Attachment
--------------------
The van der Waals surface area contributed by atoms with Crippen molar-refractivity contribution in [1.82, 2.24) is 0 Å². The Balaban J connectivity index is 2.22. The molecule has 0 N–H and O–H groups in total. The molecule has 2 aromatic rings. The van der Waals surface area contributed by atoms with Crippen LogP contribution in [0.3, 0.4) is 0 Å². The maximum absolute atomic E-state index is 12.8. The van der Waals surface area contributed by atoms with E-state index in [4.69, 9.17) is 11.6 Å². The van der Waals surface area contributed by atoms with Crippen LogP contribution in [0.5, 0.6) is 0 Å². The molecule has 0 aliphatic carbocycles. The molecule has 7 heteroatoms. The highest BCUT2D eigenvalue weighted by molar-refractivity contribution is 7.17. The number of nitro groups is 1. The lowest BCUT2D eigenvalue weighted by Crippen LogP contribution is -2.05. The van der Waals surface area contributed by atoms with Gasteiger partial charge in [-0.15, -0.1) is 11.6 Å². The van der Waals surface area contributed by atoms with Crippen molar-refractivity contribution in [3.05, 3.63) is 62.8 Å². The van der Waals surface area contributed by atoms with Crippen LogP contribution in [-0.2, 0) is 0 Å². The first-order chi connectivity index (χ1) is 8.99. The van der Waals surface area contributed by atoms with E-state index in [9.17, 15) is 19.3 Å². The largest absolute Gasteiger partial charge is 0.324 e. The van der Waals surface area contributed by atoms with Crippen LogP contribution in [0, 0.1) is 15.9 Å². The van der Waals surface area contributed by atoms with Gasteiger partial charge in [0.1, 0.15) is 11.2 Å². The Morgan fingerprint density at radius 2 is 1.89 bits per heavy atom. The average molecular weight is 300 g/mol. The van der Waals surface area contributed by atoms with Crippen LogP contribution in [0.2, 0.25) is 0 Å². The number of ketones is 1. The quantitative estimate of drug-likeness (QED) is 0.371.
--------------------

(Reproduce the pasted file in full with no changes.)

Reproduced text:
The van der Waals surface area contributed by atoms with Crippen molar-refractivity contribution in [1.82, 2.24) is 0 Å². The Balaban J connectivity index is 2.22. The molecule has 0 N–H and O–H groups in total. The molecule has 2 aromatic rings. The van der Waals surface area contributed by atoms with Crippen LogP contribution in [0.3, 0.4) is 0 Å². The maximum absolute atomic E-state index is 12.8. The van der Waals surface area contributed by atoms with E-state index in [4.69, 9.17) is 11.6 Å². The van der Waals surface area contributed by atoms with Crippen LogP contribution in [0.5, 0.6) is 0 Å². The molecule has 0 aliphatic carbocycles. The molecule has 7 heteroatoms. The highest BCUT2D eigenvalue weighted by molar-refractivity contribution is 7.17. The number of nitro groups is 1. The lowest BCUT2D eigenvalue weighted by Crippen LogP contribution is -2.05. The van der Waals surface area contributed by atoms with Gasteiger partial charge in [-0.15, -0.1) is 11.6 Å². The van der Waals surface area contributed by atoms with Crippen molar-refractivity contribution in [3.05, 3.63) is 62.8 Å². The van der Waals surface area contributed by atoms with Crippen LogP contribution in [-0.2, 0) is 0 Å². The first-order chi connectivity index (χ1) is 8.99. The van der Waals surface area contributed by atoms with E-state index in [9.17, 15) is 19.3 Å². The largest absolute Gasteiger partial charge is 0.324 e. The van der Waals surface area contributed by atoms with Crippen LogP contribution in [0, 0.1) is 15.9 Å². The van der Waals surface area contributed by atoms with Gasteiger partial charge in [0.1, 0.15) is 11.2 Å². The Morgan fingerprint density at radius 2 is 1.89 bits per heavy atom. The average molecular weight is 300 g/mol. The van der Waals surface area contributed by atoms with Crippen LogP contribution in [0.2, 0.25) is 0 Å². The number of ketones is 1. The quantitative estimate of drug-likeness (QED) is 0.371.